When should you consult a hand surgeon?
Guest post by Dr. Eric Pang, MD, Orthopedic Surgery; Hand, elbow & wrist
Orthopedic Physician Associates
Dr. Pang is a fellowship-trained orthopedic surgeon specializing in hand, wrist, and elbow disorders. He has advanced training in upper extremity fracture care, arthroscopy, joint replacement, and microsurgery. His special interests include upper extremity nerve compression syndromes, instability/arthritis (finger, wrist, or elbow joint replacement), sports/athletic injuries of the hand, wrist, and elbow, fracture care, and minimally invasive arthroscopy. As a physician, Dr. Pang is committed to patient-oriented care and the use of shared decision making in his practice.
Should you consult a hand surgeon for your injury?
Hand and upper extremity injuries come in all shapes and sizes – lacerations, tendon and nerve injuries, sprains, strains, and breaks. At the moment, it can be hard to know who to see and when to see them. As each injury is different, there is no definitive guideline on what to do in every scenario, but my hope in writing this is for you to have a general idea of your options.
What is considered a serious injury?
Typically, if you had an acute injury like a fall from an elevated height, sharp injury, motor vehicle accident, etc. then your injury may be more serious. Your injury is a direct result of the energy that is transferred to your body; therefore, the more serious the accident, the more serious the potential injury.
Some symptoms that might indicate the need for higher care are open wounds, swelling of the extremity, pain with motion, numbness and/or tingling. Urgent care centers, emergency departments, and your primary care physicians are easy points of access for timely care to a serious injury. Evaluation should include a detailed history, physical exam, and x-rays in most cases. From there, doctors can determine if your injury and care would be better managed by a hand specialist.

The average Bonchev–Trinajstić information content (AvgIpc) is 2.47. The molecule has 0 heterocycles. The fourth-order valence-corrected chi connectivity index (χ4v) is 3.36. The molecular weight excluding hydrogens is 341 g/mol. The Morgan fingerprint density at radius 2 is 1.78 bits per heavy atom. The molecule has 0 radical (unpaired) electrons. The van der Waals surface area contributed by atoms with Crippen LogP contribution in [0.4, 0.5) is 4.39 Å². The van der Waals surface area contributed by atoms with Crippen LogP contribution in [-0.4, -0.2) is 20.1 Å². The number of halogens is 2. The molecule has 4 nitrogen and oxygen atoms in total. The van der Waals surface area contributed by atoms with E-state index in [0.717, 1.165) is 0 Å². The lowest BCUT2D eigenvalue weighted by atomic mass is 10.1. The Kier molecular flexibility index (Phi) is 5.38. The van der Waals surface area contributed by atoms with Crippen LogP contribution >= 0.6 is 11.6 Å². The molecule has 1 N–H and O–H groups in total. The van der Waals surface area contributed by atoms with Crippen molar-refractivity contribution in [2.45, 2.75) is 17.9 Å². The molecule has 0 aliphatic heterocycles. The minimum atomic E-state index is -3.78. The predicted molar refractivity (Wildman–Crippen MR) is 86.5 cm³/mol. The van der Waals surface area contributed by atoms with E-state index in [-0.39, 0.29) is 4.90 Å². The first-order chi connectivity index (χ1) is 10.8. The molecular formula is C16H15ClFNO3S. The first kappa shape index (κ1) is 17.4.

Should I consult a hand surgeon for chronic pain?
Chronic, nagging issues are more ambiguous. These issues usually have no clear event that started the pain, with generally milder symptoms and a steady progression of pain over time. They may not seem like problems that require surgery, but seeing a specialist in these cases can help direct you to a physical or occupational therapist, provide proper bracing and immobilization, and in some cases injections that can relieve symptoms or even be curative. If you have had some of these interventions already, and your symptoms have not improved, or become worse, then seeing a specialist would be worth your time to evaluate the benefits of surgery.
If you have concerns or are not sure if you need to see a hand specialist, you can get more information about common hand issues at my website – ericpangmd.com. If at that time, you are still not sure, then setting up a consultation and establishing care with a hand specialist can help get you on the right path to getting back to your everyday life.